Although Mockingjay -- Part I makes good use of a Dolby Atmos speaker array, aurally interesting scenes are interrupted by long periods of dialog. If you want a Dolby Atmos demo disc, try Mad Max: Fury Road on 3D BD. This soundtrack has it all -- loud explosions, discrete sound effects through the height speakers, and diffuse, enveloping sounds. The opening scene, which features voices that Max hears only in his mind, was spooky through the MRX 720, the voices popping in and out of all of the channels, including the heights. In chapter 3, a pursuit of Imperator Furiosa in her big rig, motorbikes and other vehicles crash all around her. These scenes had me literally ducking in my seat as I followed the sounds of the crashes, from front speakers to middle ceiling speakers to rear surrounds.
I marveled at how convincingly the MRX 720 conveyed the various soundscapes of film soundtracks. All of my viewing, from old Dolby Digital 5.1 mixes on Netflix to the latest Dolby Atmos BDs, resulted in the most immersive viewing experiences I’ve ever had. In addition, the MRX 720 with Anthem Room Correction gave me the best bass definition I’ve had in my home.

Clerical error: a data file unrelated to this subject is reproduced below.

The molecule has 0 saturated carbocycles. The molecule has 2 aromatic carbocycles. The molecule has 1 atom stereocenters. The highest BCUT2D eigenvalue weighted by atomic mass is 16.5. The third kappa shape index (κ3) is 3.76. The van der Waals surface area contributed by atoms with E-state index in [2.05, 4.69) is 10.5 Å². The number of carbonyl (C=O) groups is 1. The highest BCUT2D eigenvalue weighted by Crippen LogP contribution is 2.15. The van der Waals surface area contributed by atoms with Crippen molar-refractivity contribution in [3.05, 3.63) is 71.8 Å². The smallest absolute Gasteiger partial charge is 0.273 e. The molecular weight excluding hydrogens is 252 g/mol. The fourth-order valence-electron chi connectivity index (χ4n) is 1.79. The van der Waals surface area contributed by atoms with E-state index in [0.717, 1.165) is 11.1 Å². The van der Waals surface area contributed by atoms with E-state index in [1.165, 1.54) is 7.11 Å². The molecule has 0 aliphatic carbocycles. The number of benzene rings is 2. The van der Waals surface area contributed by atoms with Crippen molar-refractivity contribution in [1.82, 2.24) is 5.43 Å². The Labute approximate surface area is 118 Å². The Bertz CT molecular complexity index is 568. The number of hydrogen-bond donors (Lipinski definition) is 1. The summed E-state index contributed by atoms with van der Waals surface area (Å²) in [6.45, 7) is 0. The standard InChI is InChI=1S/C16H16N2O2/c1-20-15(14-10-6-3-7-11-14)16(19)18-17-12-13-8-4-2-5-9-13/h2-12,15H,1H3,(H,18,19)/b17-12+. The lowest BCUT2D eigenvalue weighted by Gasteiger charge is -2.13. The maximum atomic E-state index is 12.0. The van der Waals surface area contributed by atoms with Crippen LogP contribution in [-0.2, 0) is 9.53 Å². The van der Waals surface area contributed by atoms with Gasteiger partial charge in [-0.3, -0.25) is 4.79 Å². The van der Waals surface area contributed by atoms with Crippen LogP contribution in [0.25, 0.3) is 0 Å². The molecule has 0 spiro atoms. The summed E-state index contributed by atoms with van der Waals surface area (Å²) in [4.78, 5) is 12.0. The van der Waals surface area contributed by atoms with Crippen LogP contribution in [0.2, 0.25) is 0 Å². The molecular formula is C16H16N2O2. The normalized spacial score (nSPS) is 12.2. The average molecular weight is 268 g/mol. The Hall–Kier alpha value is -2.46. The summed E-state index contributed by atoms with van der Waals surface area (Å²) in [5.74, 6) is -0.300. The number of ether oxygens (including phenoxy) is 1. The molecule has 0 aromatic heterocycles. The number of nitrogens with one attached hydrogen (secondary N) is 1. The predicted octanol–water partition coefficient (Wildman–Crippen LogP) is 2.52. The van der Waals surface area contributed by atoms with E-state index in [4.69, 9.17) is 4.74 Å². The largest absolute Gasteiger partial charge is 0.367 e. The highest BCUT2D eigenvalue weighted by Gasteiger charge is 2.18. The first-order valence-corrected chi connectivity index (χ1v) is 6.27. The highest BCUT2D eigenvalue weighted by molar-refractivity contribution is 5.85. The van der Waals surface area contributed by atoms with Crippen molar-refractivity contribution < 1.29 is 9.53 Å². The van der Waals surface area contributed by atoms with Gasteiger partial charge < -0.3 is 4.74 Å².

Listening to DTS Play-Fi
For listening to music, I found that nothing could be easier than using the DTS Play-Fi built into the MRX 720. After launching the app, you select the DTS Play-Fi device corresponding to the Anthem receiver, and it will automatically switch the receiver to the Play-Fi input. The app screen lets you select the music source, with icons for Amazon Music, Tidal, Internet Radio, and Media Server, among others. I pushed the Media Server icon, and Play-Fi found music sources within my network. After browsing my music-storage NAS, I selected a song to play; the app displayed the album art. You can also use this app to adjust the MRX 720’s volume. The iOS version of the Play-Fi app seemed to be more stable than the Android version, with which the signal sometimes dropped out. The biggest drawback of the software is the inability to create playlists within the app.